In meadows and in developing woods, I’m seeing a great deal of Amur Peppervine aka porcelainberry (Ampelopsis brevipedunculata), much of it springing from woody runners along the ground that are not easily torn up (if that’s possible at all). Of course, constant mowing would set back this noxious invader, but that would kill native perennials at the same time. This summer may prove that I do not have the resources to fight off this plant with string trimming alone.
Wearing a medical boot, over Memorial Day weekend I wandered into the small pond meadow with string trimmer in hand. The drier areas had been properly brush-hogged this winter, yet invasive Canada thistle (Cirsium arvense) has come roaring back. So has poison ivy, which is the one native plant I try to control. My string trimming efforts have now yielded a nice (read: not nice) rash, as I stupidly undertook the effort while wearing a t-shirt that exposed my arms to all the butchered plant matter flying around.
In some instances, I discovered multiflora rose getting woody in wetter areas of the small pond meadow, where the mower can’t reach. I waded in with a hand pruner, but this requires much more work than I had time or energy for that day.
On the slope from the driveway toward the small pond meadow—one of the first slopes we stopped mowing years ago—Asiatic tearthumb aka mile-a-minute weed (Persicaria perfoliata) is already asserting itself. This is discouraging both because we have tried to be pretty persistent in knocking it back with string trimmers over the past few years before it set seed and because it insinuates itself so well (and so quickly) among native perennials that the string trimmer often must take out much good with the bad. A depressing exercise, to say the least.
Then there’s the Japanese honeysuckle (Lonicera japonica)—shrub and vine varieties. We did not cut back the big pond banks for the past two years in hopes that natives such as willows and goldenrod would proliferate and outcompete most invasives. (We allowed the banks to grow up to capture some nitrogen runoff into the pond and to discourage geese. See Geese: !@#$%&!) But, of course, the invasive plants are unrelenting competitors, and we are now beset with honeysuckle vines.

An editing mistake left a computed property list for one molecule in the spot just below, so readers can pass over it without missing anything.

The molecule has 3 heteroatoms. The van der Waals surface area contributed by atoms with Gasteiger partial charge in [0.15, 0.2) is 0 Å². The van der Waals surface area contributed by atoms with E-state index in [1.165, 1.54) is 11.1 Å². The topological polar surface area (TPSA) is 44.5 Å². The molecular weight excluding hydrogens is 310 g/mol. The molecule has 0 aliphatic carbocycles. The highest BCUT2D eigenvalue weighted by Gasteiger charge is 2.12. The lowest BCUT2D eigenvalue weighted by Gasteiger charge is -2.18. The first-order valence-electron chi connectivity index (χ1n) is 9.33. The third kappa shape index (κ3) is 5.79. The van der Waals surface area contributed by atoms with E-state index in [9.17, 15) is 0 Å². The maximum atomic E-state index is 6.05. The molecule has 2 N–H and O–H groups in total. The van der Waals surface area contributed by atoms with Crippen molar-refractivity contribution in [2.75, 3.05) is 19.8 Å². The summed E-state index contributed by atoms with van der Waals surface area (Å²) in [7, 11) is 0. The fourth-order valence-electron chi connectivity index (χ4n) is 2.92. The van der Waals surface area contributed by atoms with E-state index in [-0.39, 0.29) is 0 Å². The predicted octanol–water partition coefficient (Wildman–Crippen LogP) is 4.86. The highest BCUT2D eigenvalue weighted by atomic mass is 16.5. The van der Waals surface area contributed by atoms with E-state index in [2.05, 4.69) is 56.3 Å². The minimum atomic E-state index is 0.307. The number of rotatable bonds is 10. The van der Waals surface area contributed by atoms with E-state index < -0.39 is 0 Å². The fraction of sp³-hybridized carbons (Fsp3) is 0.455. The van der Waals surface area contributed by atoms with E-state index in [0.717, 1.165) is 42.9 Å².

In the woods above the big pond, a handful of large honeysuckle shrubs that I have temporarily allowed to remain in order to maintain some understory for wildlife have taken the opportunity to seed the entire hillside, which we didn’t attack in the off season. Now removing those younger shrubs would involve potentially killing lots of good native plants I’ve been encouraged to see such as Canada lettuce (Lactuca canadensis) and mayapple (Podophyllum peltatum).
In short, the invaders have come roaring back, and this year I appear to be losing the war of attrition even before the official start of summer.
Any gardener knows that the enterprise requires a degree of trial and error. Some plants don’t thrive where you put them and others outright die.
Our new garden beds have come back unevenly for their first spring. The lower front beds are thick with beardtongue (Penstemon spp.) in bloom:
But some sections of the upper beds are struggling, which means we’ll have to rethink the mix.